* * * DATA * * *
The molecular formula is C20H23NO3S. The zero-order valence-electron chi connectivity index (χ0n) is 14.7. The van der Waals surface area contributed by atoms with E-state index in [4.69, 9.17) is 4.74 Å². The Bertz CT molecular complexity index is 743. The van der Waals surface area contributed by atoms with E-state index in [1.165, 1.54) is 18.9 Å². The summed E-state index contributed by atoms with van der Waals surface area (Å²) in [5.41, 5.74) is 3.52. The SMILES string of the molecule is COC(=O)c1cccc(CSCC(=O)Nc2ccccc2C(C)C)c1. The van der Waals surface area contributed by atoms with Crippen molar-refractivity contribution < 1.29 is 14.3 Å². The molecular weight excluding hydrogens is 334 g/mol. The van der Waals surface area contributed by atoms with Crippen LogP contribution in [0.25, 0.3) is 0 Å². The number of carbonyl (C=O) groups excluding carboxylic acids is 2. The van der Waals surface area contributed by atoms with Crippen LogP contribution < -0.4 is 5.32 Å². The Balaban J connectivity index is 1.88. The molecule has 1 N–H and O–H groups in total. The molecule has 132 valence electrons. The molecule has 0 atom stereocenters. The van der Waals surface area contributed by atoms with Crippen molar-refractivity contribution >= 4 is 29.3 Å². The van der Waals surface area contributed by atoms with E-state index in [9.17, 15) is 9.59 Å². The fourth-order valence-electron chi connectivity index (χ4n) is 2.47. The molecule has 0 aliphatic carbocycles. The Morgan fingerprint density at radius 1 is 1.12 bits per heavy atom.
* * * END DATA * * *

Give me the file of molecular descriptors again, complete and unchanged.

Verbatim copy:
The molecular formula is C20H23NO3S. The zero-order valence-electron chi connectivity index (χ0n) is 14.7. The van der Waals surface area contributed by atoms with E-state index in [4.69, 9.17) is 4.74 Å². The Bertz CT molecular complexity index is 743. The van der Waals surface area contributed by atoms with E-state index in [1.165, 1.54) is 18.9 Å². The summed E-state index contributed by atoms with van der Waals surface area (Å²) in [5.41, 5.74) is 3.52. The SMILES string of the molecule is COC(=O)c1cccc(CSCC(=O)Nc2ccccc2C(C)C)c1. The van der Waals surface area contributed by atoms with Crippen molar-refractivity contribution < 1.29 is 14.3 Å². The molecular weight excluding hydrogens is 334 g/mol. The van der Waals surface area contributed by atoms with Crippen LogP contribution in [0.25, 0.3) is 0 Å². The number of carbonyl (C=O) groups excluding carboxylic acids is 2. The van der Waals surface area contributed by atoms with Crippen LogP contribution < -0.4 is 5.32 Å². The Balaban J connectivity index is 1.88. The molecule has 1 N–H and O–H groups in total. The molecule has 132 valence electrons. The molecule has 0 atom stereocenters. The van der Waals surface area contributed by atoms with Crippen molar-refractivity contribution >= 4 is 29.3 Å². The van der Waals surface area contributed by atoms with E-state index in [9.17, 15) is 9.59 Å². The fourth-order valence-electron chi connectivity index (χ4n) is 2.47. The molecule has 0 aliphatic carbocycles. The Morgan fingerprint density at radius 1 is 1.12 bits per heavy atom.